“I’m jealous of your back muscles. How did you build them? I used to lift weights and could never see any progress.”

“I didn’t know that I had back muscles,” I reply. “I don’t lift any weights. I think it’s just my body type.”

After climbing, we cycle over to a brewery. We are sitting on the patio, the sun setting and a cool breeze rippling the fabric of the patio umbrellas. I place my hand on his leg under the table, and he immediately places his hand on top of mine and rubs it reassuringly. The question and the answer.

We return to his apartment, stand out front still straddling our bicycles. The night quiet and the ocean calm and inky black.

“How are you feeling? Do you want to come up?”

“Yes, I’d like to come up. It’s not very late.”

I lean my bicycle against his paddleboard in the entrance of his apartment. Sand sticks to my feet; my apartment has a similar sand problem. I follow him into the kitchen. I run my hand down his arm, across his back. He turns to me and kisses me.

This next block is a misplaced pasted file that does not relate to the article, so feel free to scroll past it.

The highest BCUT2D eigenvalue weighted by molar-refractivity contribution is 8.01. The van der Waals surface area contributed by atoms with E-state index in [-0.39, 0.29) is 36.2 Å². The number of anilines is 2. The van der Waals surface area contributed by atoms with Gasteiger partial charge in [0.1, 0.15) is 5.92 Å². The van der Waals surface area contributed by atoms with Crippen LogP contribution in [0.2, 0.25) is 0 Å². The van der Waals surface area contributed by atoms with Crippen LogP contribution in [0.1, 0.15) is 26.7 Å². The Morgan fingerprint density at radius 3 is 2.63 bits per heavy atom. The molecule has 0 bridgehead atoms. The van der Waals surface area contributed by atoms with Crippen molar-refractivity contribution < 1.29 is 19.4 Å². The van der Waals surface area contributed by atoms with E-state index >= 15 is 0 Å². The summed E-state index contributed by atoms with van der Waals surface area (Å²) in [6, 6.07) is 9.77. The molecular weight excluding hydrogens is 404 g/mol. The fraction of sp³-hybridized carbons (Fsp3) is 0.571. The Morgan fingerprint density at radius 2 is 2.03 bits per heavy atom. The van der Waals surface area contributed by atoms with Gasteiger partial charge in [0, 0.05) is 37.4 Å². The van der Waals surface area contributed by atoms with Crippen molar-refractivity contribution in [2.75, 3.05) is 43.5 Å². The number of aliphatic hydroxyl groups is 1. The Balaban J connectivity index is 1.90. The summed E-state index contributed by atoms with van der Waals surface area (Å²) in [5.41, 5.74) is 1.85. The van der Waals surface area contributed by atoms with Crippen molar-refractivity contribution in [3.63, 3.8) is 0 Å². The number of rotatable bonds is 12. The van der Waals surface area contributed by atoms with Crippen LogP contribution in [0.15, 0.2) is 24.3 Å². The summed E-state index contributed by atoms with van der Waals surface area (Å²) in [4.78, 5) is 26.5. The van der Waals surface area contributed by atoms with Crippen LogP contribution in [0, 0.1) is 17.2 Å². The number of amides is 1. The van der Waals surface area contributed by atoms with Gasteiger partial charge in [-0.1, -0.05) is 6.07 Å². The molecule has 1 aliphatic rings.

“What would you like to do?” he says, his hands at my lower back, holding me close.

“This,” I reply.


I wake in the morning still wrapped in his arms. A veil of sweat across our bodies where our skin is touching. My heart aches with happiness. The only way to ease the ache is to press him into that part of my chest, to hold him near to me.

“Sometimes,” I tell him quietly, “I am overcome with this intense feeling of gratitude. I’m so glad that I met you. The feeling is an ache that spans across my chest. It’s overwhelming at times. Just a wash of gratitude.”

He is quiet, and I am not expecting a response.

“That is nice to hear,” he says simply.

I dress and wash my face; I need to cycle home to get ready for work. I return to the bedroom.

“Good-bye. Have a nice day.” I kiss his lips, his collarbone, his lowest rib.

“I will be thinking of you,” he replies.


I meet my sister for a walk along the seawall.

“So, are you spending every night with him now?”

“Not every night… though it does seem as though we are each other's default person to spend time with.”

“Shannon. He is your boyfriend now. You do realize this, right?”

“My boyfriend.” I test out the word. “I guess you’re right. You know what? That doesn’t scare me.”

Nothing scares me.

Roots | Shoots